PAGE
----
Matthew Yglesias has a lot of good stuff to say at Tapped about the differences between democracy promotion in Eastern Europe during the late Cold War and in the Middle East today. But there's another difference that I don't think gets enough attention. During the Cold War, things were pretty straightforward: we supported dissidents in their struggles against despotic regimes because those regimes posed a threat to us. Things in today's Middle East are different -- the greatest threat to America is not the despots, although some of them are plenty threatening. Rather, the greatest threat is that the despotism of the region creates angry, frustrated people who turn their rage against us. Ironically, this puts us on the "same side" as our most bitter enemies, in that we both seek to change the status quo in, say, Egypt and Saudi Arabia -- although, of course, the changes we seek are starkly different.
Thus, we can't look at democratizing the Middle East the same way we looked at democratizing Poland. Rather, we have to imagine that Poland never fell to Communism, but withered throughout the Cold War under a decrepit, undemocratic allied regime, a regime that in turn gave rise to a left wing radical movement that threatened America's security. Or else we can dispense with the Cold War alternate histories and look squarely at the situation we're facing. It's a lot more complicated than what we faced in Eastern Europe.
David Brooks has some good points in his column on the evil of the Columbine killers and Al Qaeda terrorists. But the overall thrust of the piece is misguided.
Brooks decries the post-Columbine analysis that dwelled on the purported victimization of the killers: they were bullied, they were socially marginalized, they must have come from bad homes, etc. Instead, he cites to last week's excellent Slate piece for the theory that at least Harris was purely and simply a psychopath, given to megalomaniac, blood-drenched grandiosity.
But then he goes a step further, implying that the lesson in all of this is that we shouldn't try to figure out why people do evil things:
"Now, in 2004, we have more experience with suicidal murderers. Yet it is striking how resilient this perpetrator-as-victim narrative remains. We still sometimes assume that the people who flew planes into buildings and those who blew up synagogues in Turkey, trains in Spain, discos in Tel Aviv and schoolchildren this week in Basra are driven by feelings of weakness, resentment and inferiority. We cling to the egotistical notion that it is our economic and political dominance that drives terrorists insane."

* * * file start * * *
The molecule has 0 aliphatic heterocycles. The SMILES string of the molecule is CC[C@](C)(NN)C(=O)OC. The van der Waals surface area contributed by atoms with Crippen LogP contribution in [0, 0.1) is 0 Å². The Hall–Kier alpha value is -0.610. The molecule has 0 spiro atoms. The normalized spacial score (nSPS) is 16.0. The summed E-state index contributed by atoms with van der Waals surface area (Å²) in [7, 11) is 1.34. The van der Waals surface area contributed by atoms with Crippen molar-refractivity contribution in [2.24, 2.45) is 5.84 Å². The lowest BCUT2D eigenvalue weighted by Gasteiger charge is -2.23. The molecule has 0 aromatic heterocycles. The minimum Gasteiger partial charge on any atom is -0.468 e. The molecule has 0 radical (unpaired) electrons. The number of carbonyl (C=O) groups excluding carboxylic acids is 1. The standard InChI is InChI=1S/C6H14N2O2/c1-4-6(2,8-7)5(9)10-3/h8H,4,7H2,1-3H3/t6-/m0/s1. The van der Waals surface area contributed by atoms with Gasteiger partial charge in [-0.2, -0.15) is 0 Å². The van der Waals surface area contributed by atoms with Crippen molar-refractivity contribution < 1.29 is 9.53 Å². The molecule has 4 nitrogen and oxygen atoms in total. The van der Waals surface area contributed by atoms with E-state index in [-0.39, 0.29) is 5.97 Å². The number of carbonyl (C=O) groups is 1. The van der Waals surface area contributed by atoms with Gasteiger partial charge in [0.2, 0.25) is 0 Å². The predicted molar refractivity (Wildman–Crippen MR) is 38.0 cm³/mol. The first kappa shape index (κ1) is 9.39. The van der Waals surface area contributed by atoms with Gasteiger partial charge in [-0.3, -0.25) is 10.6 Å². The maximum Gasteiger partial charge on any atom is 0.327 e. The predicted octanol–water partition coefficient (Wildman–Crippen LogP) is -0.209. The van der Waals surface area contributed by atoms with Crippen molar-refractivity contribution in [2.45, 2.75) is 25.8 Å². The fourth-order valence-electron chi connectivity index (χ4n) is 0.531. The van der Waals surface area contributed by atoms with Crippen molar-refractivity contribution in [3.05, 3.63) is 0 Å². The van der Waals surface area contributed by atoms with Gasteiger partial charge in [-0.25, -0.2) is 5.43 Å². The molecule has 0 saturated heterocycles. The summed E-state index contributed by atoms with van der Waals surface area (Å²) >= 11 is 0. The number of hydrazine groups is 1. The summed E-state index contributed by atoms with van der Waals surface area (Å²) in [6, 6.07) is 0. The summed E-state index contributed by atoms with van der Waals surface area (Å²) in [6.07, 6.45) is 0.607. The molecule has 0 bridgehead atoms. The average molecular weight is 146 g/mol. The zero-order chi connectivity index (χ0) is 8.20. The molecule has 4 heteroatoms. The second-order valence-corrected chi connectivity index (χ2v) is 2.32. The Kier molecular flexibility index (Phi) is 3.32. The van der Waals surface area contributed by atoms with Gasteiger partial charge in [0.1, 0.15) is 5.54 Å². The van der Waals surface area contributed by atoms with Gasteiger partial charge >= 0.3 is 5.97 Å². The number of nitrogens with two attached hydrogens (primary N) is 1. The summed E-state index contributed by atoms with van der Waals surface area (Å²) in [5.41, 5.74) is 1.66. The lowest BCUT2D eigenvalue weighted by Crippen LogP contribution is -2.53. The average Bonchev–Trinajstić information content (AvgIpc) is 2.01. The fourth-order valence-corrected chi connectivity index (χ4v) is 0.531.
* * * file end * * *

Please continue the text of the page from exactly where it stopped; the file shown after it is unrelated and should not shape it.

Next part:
But Brooks is creating a strawman. I don't think too many liberals want the psychological healing of individual terrorists to be a central component of the war on terror. For all we know, Mohammed Atta and his crew were, to a man, clinical psychopaths of the Harris ilk; Osama Bin Laden himself may well be, too. But there's a very real question as to why their penchant for evil, whatever its psychological dynamics, sent them on a quest to commit mass murder against Americans. Why was their bloodlust directed towards such political aims?
And the far more compelling question is, why does their bloodlust hold such appeal to others in the Muslim world? I'm sure that Kleibold and Harris have their (sick) admirers, and, sadly, they may even have their copycats. But it can hardly be said that they have a movement. Al Qaeda, on the other hand, does. While the vast majority of the Muslim world has rejected its works, the group managed to rally thousands to its camps before September 11; since then, the impairment of its leadership has apparently spawned numerous successor organizations.
Perhaps many of the young men who went to those training camps were psychopaths like Harris; perhaps the same can be said for those who have taken up the cause over the past few years. But that's not the end of the conversation, as Brooks seems to imply that it should be. Politics is not something to be exercised when all the evil people are out of the way. Rather, it serves to manage the phenomenon of evil: to keep it from emerging, to manage it when it does, and, yes, to punish it. Thus, after World War II, America did not simply decide that Stalinism was evil and announce to Europe that, of course, it ought to reject it. Rather, we coupled our containment of its power with a generous benevolence towards those societies that might fall prey to its temptations. Similarly, today, we cannot allow the evil of our enemy to distract us from the political nature of our struggle.
Of course, our political situation in the Middle East is far more complex than simply, "they resent us." But the resentment is there, and we simply can't stick our collective head in the sand about it if we are to confront the political issues that bedevil us. And, in the long run, we can't win the war without successfully addressing those political issues.
Friday, April 23, 2004
More Body and Soul
After this sad story broke, I was waiting all day for Jeanne to comment -- and she doesn't disappoint.
I don't much care for the foreign policy instincts found in Bruce Bartlett's latest, but his analysis of the Bush White House strikes me as spot-on, and brave. For my money, here's the key quote:
"I am not yet convinced that President Bush manufactured evidence for their existence as a pretext for war. But I do believe that he has fostered a White House culture that contributes to error with a stifled internal debate, a decision-making process that seems to short circuit research and analysis, and an obsession with loyalty and secrecy that makes the Nixon White House appear as a model of openness and transparency."
It's hard not to see this dysfunctionality as being all tied up with the preposterous "anti-elitism" of the Administration (link via Body and Soul, which has some great points on the subject also.) This President really seems to buy his schtick: everything he does must of course be right, and there's no need to question what he does, because the only people who would ever question anything he does are fancy-pants intellectuals.
If that last sentence didn't make any sense to you, it's because it doesn't.
Obviously just another left-wing partisan hack with an axe to grind....